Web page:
Table of contents

  1. Front Matter
    Pages i-xi
  2. Markets, Regulation, and Model Risk

    1. Front Matter
      Pages 1-1
    2. Damiano Brigo, Claudio Nordio
      Pages 3-18 Open Access
    3. Nils Detering, Natalie Packham
      Pages 39-56 Open Access
  3. Financial Engineering

    1. Front Matter
      Pages 57-57
    2. Florence Guillaume, Wim Schoutens
      Pages 59-74 Open Access
    3. Karl Friedrich Bannör, Matthias Scherer, Thorsten Schulz
      Pages 93-107 Open Access
    4. Jan Müller, Guido Hirsch, Alfred Müller
      Pages 109-128 Open Access
    5. Matthias Fischer, Kevin Jakob
      Pages 129-145 Open Access
    6. Stephan Höcht, Matthias Kunze, Matthias Scherer
      Pages 147-162 Open Access
    7. Matthew Ames, Gareth W. Peters, Guillaume Bagnarosa, Ioannis Kosmidis
      Pages 163-181 Open Access
  4. Insurance Risk and Asset Management

    1. Front Matter
      Pages 183-183
    2. Carole Bernard, Anne MacKay
      Pages 209-223 Open Access
    3. Thomas Dangl, Otto Randl, Josef Zechner
      Pages 239-266 Open Access
    4. Jan Natolski, Ralf Werner
      Pages 289-301 Open Access
  5. Computational Methods for Risk Management

    1. Front Matter
      Pages 303-303
    2. Rüdiger U. Seydel
      Pages 305-316 Open Access
    3. D. L. McLeish, Zhongxian Men
      Pages 317-335 Open Access
    4. German Bernhart, Jan-Frederik Mai
      Pages 337-345 Open Access
    5. Antonis Papapantoleon
      Pages 347-354 Open Access
  6. Dependence Modelling

    1. Front Matter
      Pages 355-355
    2. Christian Hering, Marius Hofert
      Pages 357-373 Open Access
    3. Raphael Hauser, Sergey Shahverdyan, Paul Embrechts
      Pages 375-392 Open Access
    4. Wolfgang Trutschnig, Juan Fernández Sánchez
      Pages 393-409 Open Access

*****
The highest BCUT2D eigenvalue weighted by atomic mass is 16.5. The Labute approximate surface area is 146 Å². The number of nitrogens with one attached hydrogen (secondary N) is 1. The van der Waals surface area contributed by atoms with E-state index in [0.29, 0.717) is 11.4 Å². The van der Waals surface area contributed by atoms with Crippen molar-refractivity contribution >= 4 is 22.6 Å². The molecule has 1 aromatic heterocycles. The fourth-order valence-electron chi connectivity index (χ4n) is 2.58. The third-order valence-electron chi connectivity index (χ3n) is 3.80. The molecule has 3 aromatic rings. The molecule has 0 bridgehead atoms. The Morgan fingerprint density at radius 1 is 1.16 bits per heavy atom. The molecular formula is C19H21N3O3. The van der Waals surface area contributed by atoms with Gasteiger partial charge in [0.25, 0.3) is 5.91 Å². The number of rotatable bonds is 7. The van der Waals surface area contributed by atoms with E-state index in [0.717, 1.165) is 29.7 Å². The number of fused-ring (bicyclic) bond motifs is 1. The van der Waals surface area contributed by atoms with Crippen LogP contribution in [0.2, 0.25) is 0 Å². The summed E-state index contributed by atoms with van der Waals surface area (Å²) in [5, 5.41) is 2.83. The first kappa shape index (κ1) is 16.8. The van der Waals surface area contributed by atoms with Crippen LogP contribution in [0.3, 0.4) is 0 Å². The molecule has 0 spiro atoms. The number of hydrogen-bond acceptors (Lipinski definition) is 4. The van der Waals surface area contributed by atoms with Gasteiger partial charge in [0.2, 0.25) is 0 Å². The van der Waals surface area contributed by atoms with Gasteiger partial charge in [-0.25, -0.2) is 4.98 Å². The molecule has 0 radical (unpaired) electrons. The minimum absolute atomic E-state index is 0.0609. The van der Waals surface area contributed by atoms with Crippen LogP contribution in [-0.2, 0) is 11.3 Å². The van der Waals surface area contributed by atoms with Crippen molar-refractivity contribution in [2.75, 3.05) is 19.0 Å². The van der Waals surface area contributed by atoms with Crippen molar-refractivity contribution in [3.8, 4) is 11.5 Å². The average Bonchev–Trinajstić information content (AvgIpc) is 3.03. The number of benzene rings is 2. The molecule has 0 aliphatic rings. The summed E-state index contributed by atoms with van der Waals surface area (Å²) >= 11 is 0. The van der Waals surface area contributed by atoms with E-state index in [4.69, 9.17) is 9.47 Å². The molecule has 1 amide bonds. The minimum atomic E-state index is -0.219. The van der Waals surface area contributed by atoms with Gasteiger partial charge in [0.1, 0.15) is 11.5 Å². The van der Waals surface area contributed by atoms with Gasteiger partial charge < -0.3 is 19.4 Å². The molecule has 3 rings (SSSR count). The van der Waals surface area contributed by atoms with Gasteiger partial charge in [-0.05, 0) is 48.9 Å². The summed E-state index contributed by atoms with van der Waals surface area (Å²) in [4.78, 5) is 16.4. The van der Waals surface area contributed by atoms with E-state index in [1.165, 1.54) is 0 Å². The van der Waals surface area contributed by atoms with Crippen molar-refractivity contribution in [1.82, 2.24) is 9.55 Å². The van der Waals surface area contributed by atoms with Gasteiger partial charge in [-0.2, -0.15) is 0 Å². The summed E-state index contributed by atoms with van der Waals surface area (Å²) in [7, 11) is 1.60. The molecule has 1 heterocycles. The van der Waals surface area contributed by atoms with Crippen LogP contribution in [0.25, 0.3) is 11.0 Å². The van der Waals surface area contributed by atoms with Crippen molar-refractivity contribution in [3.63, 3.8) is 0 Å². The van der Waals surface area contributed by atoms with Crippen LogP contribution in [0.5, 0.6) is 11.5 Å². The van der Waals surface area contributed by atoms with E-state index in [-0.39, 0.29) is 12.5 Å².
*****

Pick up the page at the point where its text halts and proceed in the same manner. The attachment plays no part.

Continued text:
5. Jayme Pinto, Nikolai Kolev
      Pages 411-421 Open Access
    6. Dana Uhlig, Roman Unger
      Pages 423-438 Open Access

About these proceedings


Quantitative models are omnipresent –but often controversially discussed– in todays risk management practice. New regulations, innovative financial products, and advances in valuation techniques provide a continuous flow of challenging problems for financial engineers and risk managers alike. Designing a sound stochastic model requires finding a careful balance between parsimonious model assumptions, mathematical viability, and interpretability of the output. Moreover, data requirements and the end-user training are to be considered as well.

The KPMG Center of Excellence in Risk Management conference Risk Management Reloaded and this proceedings volume contribute to bridging the gap between academia –providing methodological advances– and practice –having a firm understanding of the economic conditions in which a given model is used. Discussed fields of application range from asset management, credit risk, and energy to risk management issues in insurance. Methodologically, dependence modeling, multiple-curve interest rate-models, and model risk are addressed. Finally, regulatory developments and possible limits of mathematical modeling are discussed.


91B30, 91B82, 91B25, 91B24 credit risk dependence modeling interest-rate modeling model risk risk management

Editors and affiliations

  • Kathrin Glau
    • 1
  • Matthias Scherer
    • 2
  • Rudi Zagst
    • 3
  1. 1.Chair of Mathematical FinanceTechnische Universität MünchenGarchingGermany
  2. 2.Chair of Mathematical FinanceTechnische Universität MünchenGarchingGermany
  3. 3.Chair of Mathematical FinanceTechnische Universität MünchenGarchingGermany

Bibliographic information

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